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American Passages: A Literary SurveyUnit IndexAmerican Passages Home
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4. Spirit of Nationalism   



4. Spirit of Nationalism

•  Unit Overview
•  Using the Video
•  Authors
•  Timeline
•  Activities
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Activities
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Activities
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Activities: Author Activities


Ralph Waldo Emerson - Selected Archive Items

Back Back to Ralph Waldo Emerson Activities

[1029] Wilfred A. French, The Old Manse (n.d.), from F. B. Sanborn, Emerson and His Friends in Concord (1890),
courtesy of Cornell University Library, Making of America Digital Collection.
Ralph Waldo Emerson loaned his home at the Old Manse to Nathaniel Hawthorne for three years. This was one of his many efforts to encourage fellow authors.

[1030] Ralph Waldo Emerson, Letter, Ralph Waldo Emerson to Walt Whitman (1855),
courtesy of the Library of Congress [LC-MSS-18630-5].
When this letter was written, Emerson was a well-known lecturer, and Whitman a young, aspiring poet. This is an example of Emerson's eagerness to support and encourage fellow writers.

[3662] Allen & Rowell Studio, Ralph Waldo Emerson, Reading (n.d.),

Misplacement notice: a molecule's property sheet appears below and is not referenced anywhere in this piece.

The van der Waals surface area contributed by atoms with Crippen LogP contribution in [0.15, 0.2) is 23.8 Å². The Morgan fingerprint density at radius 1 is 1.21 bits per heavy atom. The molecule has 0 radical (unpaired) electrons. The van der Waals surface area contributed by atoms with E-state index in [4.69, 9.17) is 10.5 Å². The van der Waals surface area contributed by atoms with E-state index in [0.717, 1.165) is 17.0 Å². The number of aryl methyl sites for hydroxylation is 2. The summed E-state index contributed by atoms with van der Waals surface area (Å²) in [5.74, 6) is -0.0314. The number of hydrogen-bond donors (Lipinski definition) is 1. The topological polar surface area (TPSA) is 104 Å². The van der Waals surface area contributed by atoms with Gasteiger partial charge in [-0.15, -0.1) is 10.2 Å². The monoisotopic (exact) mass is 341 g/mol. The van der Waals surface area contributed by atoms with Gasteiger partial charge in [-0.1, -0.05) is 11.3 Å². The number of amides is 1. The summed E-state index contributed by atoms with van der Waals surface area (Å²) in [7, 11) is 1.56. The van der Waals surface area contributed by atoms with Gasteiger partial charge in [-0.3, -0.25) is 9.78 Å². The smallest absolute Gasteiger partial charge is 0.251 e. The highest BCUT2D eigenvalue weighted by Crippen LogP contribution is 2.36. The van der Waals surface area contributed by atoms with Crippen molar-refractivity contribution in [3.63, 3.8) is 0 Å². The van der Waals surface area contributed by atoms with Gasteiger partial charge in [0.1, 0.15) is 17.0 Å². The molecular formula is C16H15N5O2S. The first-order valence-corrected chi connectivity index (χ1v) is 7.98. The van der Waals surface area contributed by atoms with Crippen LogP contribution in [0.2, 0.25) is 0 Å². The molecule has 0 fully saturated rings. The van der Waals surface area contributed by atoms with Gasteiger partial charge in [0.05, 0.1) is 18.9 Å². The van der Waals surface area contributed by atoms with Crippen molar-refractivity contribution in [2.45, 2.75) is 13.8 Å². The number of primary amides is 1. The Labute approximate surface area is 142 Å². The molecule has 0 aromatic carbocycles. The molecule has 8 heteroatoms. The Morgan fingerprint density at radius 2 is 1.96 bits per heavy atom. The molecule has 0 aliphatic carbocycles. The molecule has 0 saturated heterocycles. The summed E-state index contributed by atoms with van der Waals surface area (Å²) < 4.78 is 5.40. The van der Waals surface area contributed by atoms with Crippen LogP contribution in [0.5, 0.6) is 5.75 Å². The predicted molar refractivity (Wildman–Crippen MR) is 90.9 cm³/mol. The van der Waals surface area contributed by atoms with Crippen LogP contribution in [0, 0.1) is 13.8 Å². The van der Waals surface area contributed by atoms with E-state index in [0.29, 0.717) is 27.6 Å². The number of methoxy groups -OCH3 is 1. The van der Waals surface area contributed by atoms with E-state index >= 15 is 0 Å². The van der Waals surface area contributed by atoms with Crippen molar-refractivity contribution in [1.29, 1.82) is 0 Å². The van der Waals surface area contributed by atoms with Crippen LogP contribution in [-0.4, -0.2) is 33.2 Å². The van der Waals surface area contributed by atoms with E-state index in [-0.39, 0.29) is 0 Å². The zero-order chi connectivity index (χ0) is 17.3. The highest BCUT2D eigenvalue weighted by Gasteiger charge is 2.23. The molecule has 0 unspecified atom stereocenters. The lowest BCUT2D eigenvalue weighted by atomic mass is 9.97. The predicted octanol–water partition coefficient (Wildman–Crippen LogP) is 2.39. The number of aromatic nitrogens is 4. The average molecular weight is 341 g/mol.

courtesy of the National Portrait Gallery, Smithsonian Institution.
Emerson was a prominent writer who articulated American ideals and celebrated the potential of the American individual. He supported the endeavors of such contemporaries as Hawthorne, Thoreau, and Whitman.

[3694] Thomas Cole, The Falls of the Kaaterskill (1826),
courtesy of the Warner Collection of the Gulf States Paper Corporation.
Cole was one of the first American landscape artists and a founder of the Hudson River School of painting. Romantic depictions of wilderness became popular as the United States continued its westward expansion.

[9037] Detroit Publishing Company, Emerson House, Concord, Mass. (1905),
courtesy of the Library of Congress [LC-D4-11360 DLC].
Photo of Ralph Waldo Emerson's house in Concord, Massachusetts. Emerson moved here at the age of twenty-five and lived here for the rest of his life.

[9041] Christopher Cranch, Transparent Eyeball (n.d.),
courtesy of Virginia Commonwealth University.
Christopher Pearse Cranch was a contributor to such Transcendentalist publications as the Dial and the Harbinger, and he enjoyed drawing caricatures, such as this one, which satirizes Emerson's essay Nature.

[9049] Ralph Waldo Emerson, Divinity School Address (1838),
courtesy of rwe.org, The Works of Ralph Waldo Emerson.
Emerson delivered this lecture to the senior class of the Divinity College of Cambridge. Emerson was himself a Unitarian minister for a period.

[9050] Ralph Waldo Emerson, The American Scholar (1837),
courtesy of rwe.org, The Works of Ralph Waldo Emerson.
Emerson addressed "The American Scholar" to the Phi Beta Kappa Society at Cambridge and stressed the importance of lived experience, especially for a scholar.

[9051] Ralph Waldo Emerson, Nature, Introduction and Chapter 1 (1836),
courtesy of Project Gutenberg.
The writing of Nature was interrupted by the death of Emerson's brother. Emerson's grief comes through in the essay with such thoughts as "nature is not always tricked in holiday attire, but the same scene which yesterday breathed perfume and glittered as for the frolic of the nymphs, is overspread with melancholy today."



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